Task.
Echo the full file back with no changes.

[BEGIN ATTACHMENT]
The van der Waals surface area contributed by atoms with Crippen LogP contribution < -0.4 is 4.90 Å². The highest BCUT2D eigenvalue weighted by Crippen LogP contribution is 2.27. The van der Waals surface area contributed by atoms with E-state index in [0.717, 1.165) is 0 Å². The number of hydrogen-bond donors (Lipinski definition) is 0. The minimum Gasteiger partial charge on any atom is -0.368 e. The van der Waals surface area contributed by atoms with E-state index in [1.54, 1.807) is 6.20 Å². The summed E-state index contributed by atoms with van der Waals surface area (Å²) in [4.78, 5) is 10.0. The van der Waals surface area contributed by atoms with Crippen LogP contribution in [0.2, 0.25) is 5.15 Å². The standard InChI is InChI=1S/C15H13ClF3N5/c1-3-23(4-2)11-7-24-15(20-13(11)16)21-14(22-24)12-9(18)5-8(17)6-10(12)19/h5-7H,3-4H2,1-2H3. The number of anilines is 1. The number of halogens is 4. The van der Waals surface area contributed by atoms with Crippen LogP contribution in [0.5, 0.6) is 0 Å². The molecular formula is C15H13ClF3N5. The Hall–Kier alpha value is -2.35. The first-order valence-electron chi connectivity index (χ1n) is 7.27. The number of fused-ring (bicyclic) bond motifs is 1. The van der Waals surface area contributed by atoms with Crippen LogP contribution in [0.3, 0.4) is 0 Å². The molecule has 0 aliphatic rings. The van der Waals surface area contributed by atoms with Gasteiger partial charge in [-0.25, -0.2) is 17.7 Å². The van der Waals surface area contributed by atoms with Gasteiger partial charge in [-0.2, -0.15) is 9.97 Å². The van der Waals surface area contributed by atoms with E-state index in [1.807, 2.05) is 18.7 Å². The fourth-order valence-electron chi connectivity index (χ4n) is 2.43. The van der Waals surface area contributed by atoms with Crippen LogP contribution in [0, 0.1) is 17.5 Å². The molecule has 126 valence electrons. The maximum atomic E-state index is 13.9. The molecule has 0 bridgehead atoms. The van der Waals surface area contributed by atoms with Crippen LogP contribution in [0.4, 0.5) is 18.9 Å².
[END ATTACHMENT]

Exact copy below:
The van der Waals surface area contributed by atoms with Crippen LogP contribution < -0.4 is 4.90 Å². The highest BCUT2D eigenvalue weighted by Crippen LogP contribution is 2.27. The van der Waals surface area contributed by atoms with E-state index in [0.717, 1.165) is 0 Å². The number of hydrogen-bond donors (Lipinski definition) is 0. The minimum Gasteiger partial charge on any atom is -0.368 e. The van der Waals surface area contributed by atoms with E-state index in [1.54, 1.807) is 6.20 Å². The summed E-state index contributed by atoms with van der Waals surface area (Å²) in [4.78, 5) is 10.0. The van der Waals surface area contributed by atoms with Crippen LogP contribution in [0.2, 0.25) is 5.15 Å². The standard InChI is InChI=1S/C15H13ClF3N5/c1-3-23(4-2)11-7-24-15(20-13(11)16)21-14(22-24)12-9(18)5-8(17)6-10(12)19/h5-7H,3-4H2,1-2H3. The number of anilines is 1. The number of halogens is 4. The van der Waals surface area contributed by atoms with Crippen LogP contribution in [0.5, 0.6) is 0 Å². The molecular formula is C15H13ClF3N5. The Hall–Kier alpha value is -2.35. The first-order valence-electron chi connectivity index (χ1n) is 7.27. The number of fused-ring (bicyclic) bond motifs is 1. The van der Waals surface area contributed by atoms with Crippen LogP contribution in [0.3, 0.4) is 0 Å². The molecule has 0 aliphatic rings. The van der Waals surface area contributed by atoms with Gasteiger partial charge in [-0.25, -0.2) is 17.7 Å². The van der Waals surface area contributed by atoms with Gasteiger partial charge in [-0.2, -0.15) is 9.97 Å². The van der Waals surface area contributed by atoms with E-state index in [1.807, 2.05) is 18.7 Å². The fourth-order valence-electron chi connectivity index (χ4n) is 2.43. The van der Waals surface area contributed by atoms with Crippen LogP contribution in [0, 0.1) is 17.5 Å². The molecule has 126 valence electrons. The maximum atomic E-state index is 13.9. The molecule has 0 bridgehead atoms. The van der Waals surface area contributed by atoms with Crippen LogP contribution in [0.4, 0.5) is 18.9 Å².